One problem I am having at the moment is with the ePower Management. This application overrides the standard Windows power management interface in favour of a more complex array of controls. These cover the basics such as backlight brightness and standby/hibernation times but it also includes the ability to turn on and off bluetooth, WiFi, Firewire and the cardbus interface as well as throttle the CPU. The problem I’m seeing with this is that often it does not recognise when you switch from running on mains power to running on battery. As a result the CPU isn’t throttled down and I find myself running out of battery power pretty quickly. I just have to remember to check the status manually each time I plug in or unplug the power.

    Anyway, enough for now on software. We’ll cover something else next time!

    Go To Part 1 of the review.


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    By July 28, 2006 Read More →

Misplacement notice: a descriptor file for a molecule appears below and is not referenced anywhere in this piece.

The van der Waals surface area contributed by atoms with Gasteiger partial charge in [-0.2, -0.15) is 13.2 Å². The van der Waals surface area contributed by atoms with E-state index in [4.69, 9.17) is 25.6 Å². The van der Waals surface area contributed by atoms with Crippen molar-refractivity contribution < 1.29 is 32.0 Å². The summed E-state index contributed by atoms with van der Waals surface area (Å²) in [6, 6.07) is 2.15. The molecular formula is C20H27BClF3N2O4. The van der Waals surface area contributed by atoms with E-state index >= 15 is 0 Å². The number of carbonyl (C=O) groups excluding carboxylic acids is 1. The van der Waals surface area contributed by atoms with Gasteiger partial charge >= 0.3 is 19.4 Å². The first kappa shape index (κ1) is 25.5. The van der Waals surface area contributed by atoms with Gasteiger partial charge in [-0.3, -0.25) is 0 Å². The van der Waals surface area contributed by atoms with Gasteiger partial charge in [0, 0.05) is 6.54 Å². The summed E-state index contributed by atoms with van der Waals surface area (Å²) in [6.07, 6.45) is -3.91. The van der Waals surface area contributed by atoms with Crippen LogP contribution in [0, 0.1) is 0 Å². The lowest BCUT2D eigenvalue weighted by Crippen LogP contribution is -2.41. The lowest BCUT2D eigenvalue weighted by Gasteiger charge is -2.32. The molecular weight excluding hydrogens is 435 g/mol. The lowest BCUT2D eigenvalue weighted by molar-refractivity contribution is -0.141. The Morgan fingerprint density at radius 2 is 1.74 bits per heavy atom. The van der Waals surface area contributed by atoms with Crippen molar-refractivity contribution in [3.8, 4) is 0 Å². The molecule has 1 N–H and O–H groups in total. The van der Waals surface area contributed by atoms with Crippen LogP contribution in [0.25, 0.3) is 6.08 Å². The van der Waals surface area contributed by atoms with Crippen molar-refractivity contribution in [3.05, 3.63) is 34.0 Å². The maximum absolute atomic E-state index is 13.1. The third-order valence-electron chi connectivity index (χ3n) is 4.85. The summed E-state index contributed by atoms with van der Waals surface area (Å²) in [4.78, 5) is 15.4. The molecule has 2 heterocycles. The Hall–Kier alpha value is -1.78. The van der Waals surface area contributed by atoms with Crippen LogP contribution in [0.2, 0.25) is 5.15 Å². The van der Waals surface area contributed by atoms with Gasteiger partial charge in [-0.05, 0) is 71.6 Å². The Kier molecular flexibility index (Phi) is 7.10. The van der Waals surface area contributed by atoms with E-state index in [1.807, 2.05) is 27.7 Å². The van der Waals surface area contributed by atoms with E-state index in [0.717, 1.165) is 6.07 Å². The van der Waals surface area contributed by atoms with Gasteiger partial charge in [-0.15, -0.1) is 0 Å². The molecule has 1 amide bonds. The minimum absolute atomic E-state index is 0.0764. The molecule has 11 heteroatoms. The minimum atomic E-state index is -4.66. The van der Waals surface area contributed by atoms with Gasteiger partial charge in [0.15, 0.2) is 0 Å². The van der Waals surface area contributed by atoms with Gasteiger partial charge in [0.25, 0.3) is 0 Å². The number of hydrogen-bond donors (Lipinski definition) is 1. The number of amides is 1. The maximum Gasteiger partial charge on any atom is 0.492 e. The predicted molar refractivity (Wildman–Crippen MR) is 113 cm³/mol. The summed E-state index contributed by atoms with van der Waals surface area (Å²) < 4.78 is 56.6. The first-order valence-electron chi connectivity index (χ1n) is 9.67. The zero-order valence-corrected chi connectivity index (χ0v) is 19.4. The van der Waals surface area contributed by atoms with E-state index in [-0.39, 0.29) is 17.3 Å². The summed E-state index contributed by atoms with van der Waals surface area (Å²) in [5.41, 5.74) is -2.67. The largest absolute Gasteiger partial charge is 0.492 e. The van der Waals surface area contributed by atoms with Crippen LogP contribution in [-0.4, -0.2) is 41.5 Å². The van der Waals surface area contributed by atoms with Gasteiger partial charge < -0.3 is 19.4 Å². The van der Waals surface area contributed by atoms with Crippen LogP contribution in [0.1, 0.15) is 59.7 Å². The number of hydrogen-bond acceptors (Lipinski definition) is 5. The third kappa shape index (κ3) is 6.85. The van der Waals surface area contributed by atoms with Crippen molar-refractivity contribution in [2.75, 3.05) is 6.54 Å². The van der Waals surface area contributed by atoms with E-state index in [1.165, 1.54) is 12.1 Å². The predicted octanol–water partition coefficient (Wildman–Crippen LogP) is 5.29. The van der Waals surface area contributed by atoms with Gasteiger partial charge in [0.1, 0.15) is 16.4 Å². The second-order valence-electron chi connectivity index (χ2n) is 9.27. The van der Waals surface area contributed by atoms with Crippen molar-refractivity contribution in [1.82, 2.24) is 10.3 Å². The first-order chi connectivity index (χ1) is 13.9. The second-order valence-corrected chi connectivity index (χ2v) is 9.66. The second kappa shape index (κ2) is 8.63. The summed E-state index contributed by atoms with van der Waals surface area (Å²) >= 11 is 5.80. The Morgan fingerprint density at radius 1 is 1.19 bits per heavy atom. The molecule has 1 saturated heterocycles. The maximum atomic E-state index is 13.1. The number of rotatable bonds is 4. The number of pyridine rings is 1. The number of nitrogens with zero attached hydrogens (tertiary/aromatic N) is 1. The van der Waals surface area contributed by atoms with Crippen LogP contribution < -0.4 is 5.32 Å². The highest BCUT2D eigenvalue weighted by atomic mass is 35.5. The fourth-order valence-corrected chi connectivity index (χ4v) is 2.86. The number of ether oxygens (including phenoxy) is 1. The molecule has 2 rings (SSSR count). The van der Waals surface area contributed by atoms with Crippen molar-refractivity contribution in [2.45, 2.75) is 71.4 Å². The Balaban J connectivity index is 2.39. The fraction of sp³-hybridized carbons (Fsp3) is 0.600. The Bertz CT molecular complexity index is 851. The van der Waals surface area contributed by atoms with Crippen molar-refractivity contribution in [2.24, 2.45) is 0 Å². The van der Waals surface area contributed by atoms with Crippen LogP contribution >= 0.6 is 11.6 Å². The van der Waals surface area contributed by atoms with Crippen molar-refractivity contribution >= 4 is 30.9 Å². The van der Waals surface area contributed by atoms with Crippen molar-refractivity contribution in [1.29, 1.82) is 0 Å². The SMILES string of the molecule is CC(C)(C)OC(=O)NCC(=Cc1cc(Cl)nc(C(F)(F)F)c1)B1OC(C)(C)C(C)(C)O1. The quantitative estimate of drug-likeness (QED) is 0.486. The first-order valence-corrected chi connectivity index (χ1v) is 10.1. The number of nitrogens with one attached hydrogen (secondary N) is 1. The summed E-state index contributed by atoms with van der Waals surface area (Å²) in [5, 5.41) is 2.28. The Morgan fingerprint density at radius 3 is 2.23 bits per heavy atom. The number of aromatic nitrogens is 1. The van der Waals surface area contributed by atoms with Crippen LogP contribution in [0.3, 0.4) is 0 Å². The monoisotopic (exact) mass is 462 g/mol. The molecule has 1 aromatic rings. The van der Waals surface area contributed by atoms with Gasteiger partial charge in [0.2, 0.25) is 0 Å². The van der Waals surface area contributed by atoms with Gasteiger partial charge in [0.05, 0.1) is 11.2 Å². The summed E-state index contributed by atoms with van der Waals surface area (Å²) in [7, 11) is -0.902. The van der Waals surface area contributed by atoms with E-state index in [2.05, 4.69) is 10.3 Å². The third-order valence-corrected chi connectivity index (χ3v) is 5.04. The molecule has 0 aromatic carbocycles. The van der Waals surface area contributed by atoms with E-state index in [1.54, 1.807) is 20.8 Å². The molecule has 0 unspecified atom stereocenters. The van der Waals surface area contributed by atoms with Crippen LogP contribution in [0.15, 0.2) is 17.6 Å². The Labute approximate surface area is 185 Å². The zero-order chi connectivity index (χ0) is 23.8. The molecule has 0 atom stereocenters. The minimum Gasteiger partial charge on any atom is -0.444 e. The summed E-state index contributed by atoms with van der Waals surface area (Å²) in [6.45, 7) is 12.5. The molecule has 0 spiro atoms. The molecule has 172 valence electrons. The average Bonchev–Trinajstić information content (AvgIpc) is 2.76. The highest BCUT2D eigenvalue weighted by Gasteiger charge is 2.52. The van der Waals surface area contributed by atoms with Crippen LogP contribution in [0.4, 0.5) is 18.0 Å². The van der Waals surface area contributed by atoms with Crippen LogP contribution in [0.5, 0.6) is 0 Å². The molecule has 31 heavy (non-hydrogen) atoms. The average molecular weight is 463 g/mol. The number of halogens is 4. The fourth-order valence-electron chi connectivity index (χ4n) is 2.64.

Acer TravelMate 3012 Review (Part 1)

    I’ve had my TravelMate 3012 for a full week now and I have used it a LOT. I commute to and from London every day so it gets a fair amount of use on the train as well as being used while I’m in the office and at home.

    I’ve decided to break my review down into manageable chunks and post each part over a period of time.

    What you get in the box

    Firstly, what do you get in the box with a 3012WTMi? My basic model shipped with the following:

  • The TravelMate itself (obviously!)
  • Power adapter/charger
  • Two batteries – a 3 cell and a 6 cell
  • External multi-format DVD/CD reader/writer
  • Firewire cable for the DVD drive
  • Modem cable
  • Manual and Warranty Card
  • Everything was well packed within the box, quite exciting to unpack it all! Other reviews mention a bluetooth VoIP headset with this model but I didn’t get one in the box.

    The first time you boot the 3012 it runs through a series of setup and install screens. A series of Acer applications and utilities are loaded. The initial setup takes quite a long time and you have to reboot several times along the way. One thing that surprised me was that after all the setup the screen wasn’t set to the native res of the TFT instead being left at 1024 x 768 rather than 1280 x 800. Easy to change I know but would have thought that this should be part of the initial install.

    The setup installs a number of applications but I shall cover them and what they do in part 2 which will soon follow.

    Go to Part 2 of the review